Sustainability: Strong. On par with an organic, vegan diet.

Livin’ Like a Locavore

The “100-mile diet” began in 2005 at the home of Alisa Smith and James MacKinnon in Vancouver, British Columbia. Inspired by a vacation in a new cabin where they ate off the land for a few weeks, the duo staged a year-long experiment of only eating food grown within 100 miles of their home. In part, Smith and MacKinnon’s 100-mile diet was a reaction to the growing organic movement. “The original ideals of the organic movement included local,” said Smith in a radio interview. “[And that’s] the system to shoot for… Organics will follow.” The “real crisis in the food system is a crisis of transparency,” added MacKinnon. Eating locally puts knowledge of the health and safety of the food supply back into the hands of the consumer.

Price: Farmers markets, co-ops and CSAs are usually cheaper than your average grocery story.

Prep time: Much creativity is required for preparation -- you’ll have to do a bunch of gardening if you don’t live near a great farmers market -- and you’re stuck with what’s in season, which means learning to cook that cardoon, celeriac and oyster root soup.

Health: The health concerns of the 100-mile diet are readily apparent. Your diet is limited to what is growing. This may mean milk and potatoes for days on end. Don’t live near olive trees? You’ll have to use local butter to cook your food. Bread shouldn’t be a problem, unless the wheat fields are just beyond 100 miles. Still, MacKinnon cites the benefit that local food is usually harvested at its peak, which means that it has developed to its nutritional max. And eating what’s in season breaks repetitive eating patterns (you can’t fall back on spaghetti and marinara sauce if it’s not tomato season), thus introducing a wider range of nutrients into your diet.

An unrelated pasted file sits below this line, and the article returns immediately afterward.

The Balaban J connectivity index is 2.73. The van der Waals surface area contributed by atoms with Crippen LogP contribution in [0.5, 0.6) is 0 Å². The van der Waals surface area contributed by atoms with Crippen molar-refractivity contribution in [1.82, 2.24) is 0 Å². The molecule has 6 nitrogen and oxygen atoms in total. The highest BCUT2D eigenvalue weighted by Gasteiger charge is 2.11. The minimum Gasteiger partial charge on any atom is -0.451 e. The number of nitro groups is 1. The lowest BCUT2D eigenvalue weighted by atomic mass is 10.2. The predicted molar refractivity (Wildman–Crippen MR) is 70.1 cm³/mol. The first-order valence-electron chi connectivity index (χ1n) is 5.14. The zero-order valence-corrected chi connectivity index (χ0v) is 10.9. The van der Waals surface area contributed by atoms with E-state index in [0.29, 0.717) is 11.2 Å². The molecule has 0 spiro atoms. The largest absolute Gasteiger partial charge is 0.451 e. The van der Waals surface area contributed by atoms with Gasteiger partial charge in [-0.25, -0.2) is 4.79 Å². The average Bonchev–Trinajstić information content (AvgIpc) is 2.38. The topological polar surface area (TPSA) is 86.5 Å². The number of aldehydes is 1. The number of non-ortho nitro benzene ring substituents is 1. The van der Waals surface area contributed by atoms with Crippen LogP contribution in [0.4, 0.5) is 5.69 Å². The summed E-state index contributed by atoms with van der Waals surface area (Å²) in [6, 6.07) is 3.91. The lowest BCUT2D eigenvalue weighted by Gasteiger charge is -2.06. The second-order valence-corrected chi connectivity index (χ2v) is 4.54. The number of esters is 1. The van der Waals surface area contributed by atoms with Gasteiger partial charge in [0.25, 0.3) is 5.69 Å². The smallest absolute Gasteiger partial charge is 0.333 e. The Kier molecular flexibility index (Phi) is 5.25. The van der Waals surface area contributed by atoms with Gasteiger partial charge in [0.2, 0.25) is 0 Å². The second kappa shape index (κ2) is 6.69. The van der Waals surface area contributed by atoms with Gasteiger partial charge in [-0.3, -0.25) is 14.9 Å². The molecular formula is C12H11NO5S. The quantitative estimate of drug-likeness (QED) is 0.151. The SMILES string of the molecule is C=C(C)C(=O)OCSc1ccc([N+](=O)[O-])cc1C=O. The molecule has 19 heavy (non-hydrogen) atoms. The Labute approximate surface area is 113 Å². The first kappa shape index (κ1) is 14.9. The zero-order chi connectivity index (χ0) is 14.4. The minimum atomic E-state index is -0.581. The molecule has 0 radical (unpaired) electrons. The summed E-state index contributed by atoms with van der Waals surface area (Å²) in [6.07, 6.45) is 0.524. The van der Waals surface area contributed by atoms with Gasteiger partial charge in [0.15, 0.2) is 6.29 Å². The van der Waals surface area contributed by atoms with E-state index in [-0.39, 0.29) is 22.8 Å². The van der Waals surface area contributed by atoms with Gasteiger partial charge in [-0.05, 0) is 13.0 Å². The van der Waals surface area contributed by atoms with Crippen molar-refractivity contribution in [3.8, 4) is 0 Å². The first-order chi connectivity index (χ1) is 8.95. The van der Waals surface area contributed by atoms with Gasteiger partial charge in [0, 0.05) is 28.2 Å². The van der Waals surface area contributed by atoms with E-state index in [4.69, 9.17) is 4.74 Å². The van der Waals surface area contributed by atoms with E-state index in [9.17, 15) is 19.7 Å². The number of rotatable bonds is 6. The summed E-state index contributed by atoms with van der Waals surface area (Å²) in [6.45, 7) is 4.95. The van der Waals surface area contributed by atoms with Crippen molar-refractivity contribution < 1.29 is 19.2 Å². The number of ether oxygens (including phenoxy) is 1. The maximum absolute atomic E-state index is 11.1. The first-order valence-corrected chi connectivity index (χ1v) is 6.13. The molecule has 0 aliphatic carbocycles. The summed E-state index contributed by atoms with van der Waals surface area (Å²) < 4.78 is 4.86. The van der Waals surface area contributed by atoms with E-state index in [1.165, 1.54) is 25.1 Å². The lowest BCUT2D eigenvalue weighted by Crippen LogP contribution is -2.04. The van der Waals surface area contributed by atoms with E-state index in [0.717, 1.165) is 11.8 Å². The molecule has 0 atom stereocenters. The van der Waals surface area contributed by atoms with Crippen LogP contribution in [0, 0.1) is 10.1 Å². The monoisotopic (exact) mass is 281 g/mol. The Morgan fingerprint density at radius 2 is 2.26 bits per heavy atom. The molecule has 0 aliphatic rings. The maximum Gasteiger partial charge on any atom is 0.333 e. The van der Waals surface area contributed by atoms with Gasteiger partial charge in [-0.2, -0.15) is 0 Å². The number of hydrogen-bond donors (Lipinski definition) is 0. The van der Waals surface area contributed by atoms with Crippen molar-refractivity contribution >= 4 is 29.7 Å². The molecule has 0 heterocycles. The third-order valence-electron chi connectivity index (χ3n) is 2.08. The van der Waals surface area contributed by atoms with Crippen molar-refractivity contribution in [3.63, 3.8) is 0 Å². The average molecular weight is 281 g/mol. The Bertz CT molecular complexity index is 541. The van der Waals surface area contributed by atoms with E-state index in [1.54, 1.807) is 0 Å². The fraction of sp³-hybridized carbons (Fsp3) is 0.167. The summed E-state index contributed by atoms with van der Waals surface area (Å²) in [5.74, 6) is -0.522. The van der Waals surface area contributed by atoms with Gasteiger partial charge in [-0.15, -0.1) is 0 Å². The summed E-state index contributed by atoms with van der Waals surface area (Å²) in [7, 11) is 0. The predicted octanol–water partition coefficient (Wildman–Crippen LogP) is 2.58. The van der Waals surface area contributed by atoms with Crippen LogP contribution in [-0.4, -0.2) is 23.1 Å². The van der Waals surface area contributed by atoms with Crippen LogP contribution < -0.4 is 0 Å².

Sustainability: Shining. Eating locally counters the bulk of the carbon footprint created by the average diet, and promotes diverse -- and therefore more sustainable -- farming.

Slow Down, You Move too Fast

Slow Food begins with gastronomy, the science of good eating. “There isn’t a ‘Slow Food Diet’ per se,” says Jerusha Klemperer, of Slow Food, USA. “We basically consider Slow Food to be food that is good (in that it tastes delicious and is clean), produced in a way that is ecologically sustainable, and is fair (produced in a way that fairly compensates),” he says. Slow Food founder, Carlo Petrini says the goal is to “bring gastronomy in service of the environment.” Petrini believes this happens when people stop, (or slow down) and think about what they eat and where it comes from. But “ultimately,” says Klemperer, “Slow Food is about reviving the pleasures of the table, eating your meal in a communal setting -- not at your desk, not in front of the TV, but at a table, with other people.” Slow Food is an approach to diet as philosophy rather than regimen -- which comes as quite a relief to me, after all this dieting.